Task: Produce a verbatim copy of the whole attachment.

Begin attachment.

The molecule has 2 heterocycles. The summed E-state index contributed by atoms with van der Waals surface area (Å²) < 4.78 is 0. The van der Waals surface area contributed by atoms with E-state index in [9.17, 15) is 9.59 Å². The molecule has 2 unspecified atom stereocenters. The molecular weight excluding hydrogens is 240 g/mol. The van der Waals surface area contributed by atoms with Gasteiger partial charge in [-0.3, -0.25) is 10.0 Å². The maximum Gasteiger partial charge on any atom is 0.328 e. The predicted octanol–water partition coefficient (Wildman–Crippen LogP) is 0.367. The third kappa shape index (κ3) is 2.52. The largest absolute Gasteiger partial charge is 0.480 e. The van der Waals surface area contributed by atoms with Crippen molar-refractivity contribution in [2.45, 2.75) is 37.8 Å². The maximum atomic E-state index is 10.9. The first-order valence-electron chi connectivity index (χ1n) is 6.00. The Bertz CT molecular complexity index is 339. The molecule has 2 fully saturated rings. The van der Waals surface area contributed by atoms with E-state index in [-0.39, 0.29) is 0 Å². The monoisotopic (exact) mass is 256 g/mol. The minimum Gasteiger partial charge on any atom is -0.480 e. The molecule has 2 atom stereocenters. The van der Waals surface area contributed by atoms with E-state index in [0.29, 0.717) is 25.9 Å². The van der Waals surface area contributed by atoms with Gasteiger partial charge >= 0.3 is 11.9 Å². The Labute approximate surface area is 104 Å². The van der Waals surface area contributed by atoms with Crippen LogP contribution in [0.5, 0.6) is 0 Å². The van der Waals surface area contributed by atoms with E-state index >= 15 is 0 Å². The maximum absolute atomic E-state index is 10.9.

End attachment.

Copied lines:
The molecule has 2 heterocycles. The summed E-state index contributed by atoms with van der Waals surface area (Å²) < 4.78 is 0. The van der Waals surface area contributed by atoms with E-state index in [9.17, 15) is 9.59 Å². The molecule has 2 unspecified atom stereocenters. The molecular weight excluding hydrogens is 240 g/mol. The van der Waals surface area contributed by atoms with Gasteiger partial charge in [-0.3, -0.25) is 10.0 Å². The maximum Gasteiger partial charge on any atom is 0.328 e. The predicted octanol–water partition coefficient (Wildman–Crippen LogP) is 0.367. The third kappa shape index (κ3) is 2.52. The largest absolute Gasteiger partial charge is 0.480 e. The van der Waals surface area contributed by atoms with Crippen molar-refractivity contribution in [2.45, 2.75) is 37.8 Å². The maximum atomic E-state index is 10.9. The first-order valence-electron chi connectivity index (χ1n) is 6.00. The Bertz CT molecular complexity index is 339. The molecule has 2 fully saturated rings. The van der Waals surface area contributed by atoms with E-state index in [-0.39, 0.29) is 0 Å². The monoisotopic (exact) mass is 256 g/mol. The minimum Gasteiger partial charge on any atom is -0.480 e. The molecule has 2 atom stereocenters. The van der Waals surface area contributed by atoms with E-state index in [0.29, 0.717) is 25.9 Å². The van der Waals surface area contributed by atoms with Gasteiger partial charge >= 0.3 is 11.9 Å². The Labute approximate surface area is 104 Å². The van der Waals surface area contributed by atoms with Crippen LogP contribution in [0.5, 0.6) is 0 Å². The van der Waals surface area contributed by atoms with E-state index >= 15 is 0 Å². The maximum absolute atomic E-state index is 10.9.